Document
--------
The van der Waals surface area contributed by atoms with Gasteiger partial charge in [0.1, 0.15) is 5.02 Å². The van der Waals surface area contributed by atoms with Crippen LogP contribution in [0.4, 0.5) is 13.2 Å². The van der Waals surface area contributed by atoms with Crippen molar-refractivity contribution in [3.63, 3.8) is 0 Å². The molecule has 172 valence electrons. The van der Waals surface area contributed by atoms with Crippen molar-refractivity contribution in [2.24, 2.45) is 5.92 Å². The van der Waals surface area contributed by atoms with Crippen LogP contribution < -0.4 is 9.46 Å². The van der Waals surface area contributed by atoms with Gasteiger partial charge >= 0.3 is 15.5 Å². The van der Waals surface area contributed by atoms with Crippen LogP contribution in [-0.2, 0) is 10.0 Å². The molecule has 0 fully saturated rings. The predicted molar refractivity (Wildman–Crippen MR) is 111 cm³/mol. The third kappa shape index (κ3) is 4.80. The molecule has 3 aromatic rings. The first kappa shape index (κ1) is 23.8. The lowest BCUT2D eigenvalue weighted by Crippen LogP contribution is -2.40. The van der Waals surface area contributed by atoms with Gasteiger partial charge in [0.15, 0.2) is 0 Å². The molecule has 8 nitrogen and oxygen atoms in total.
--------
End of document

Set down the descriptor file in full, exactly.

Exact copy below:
The van der Waals surface area contributed by atoms with Gasteiger partial charge in [0.1, 0.15) is 5.02 Å². The van der Waals surface area contributed by atoms with Crippen LogP contribution in [0.4, 0.5) is 13.2 Å². The van der Waals surface area contributed by atoms with Crippen molar-refractivity contribution in [3.63, 3.8) is 0 Å². The molecule has 172 valence electrons. The van der Waals surface area contributed by atoms with Crippen molar-refractivity contribution in [2.24, 2.45) is 5.92 Å². The van der Waals surface area contributed by atoms with Crippen LogP contribution < -0.4 is 9.46 Å². The van der Waals surface area contributed by atoms with Gasteiger partial charge >= 0.3 is 15.5 Å². The van der Waals surface area contributed by atoms with Crippen LogP contribution in [-0.2, 0) is 10.0 Å². The molecule has 0 fully saturated rings. The predicted molar refractivity (Wildman–Crippen MR) is 111 cm³/mol. The third kappa shape index (κ3) is 4.80. The molecule has 3 aromatic rings. The first kappa shape index (κ1) is 23.8. The lowest BCUT2D eigenvalue weighted by Crippen LogP contribution is -2.40. The van der Waals surface area contributed by atoms with Gasteiger partial charge in [0.15, 0.2) is 0 Å². The molecule has 8 nitrogen and oxygen atoms in total.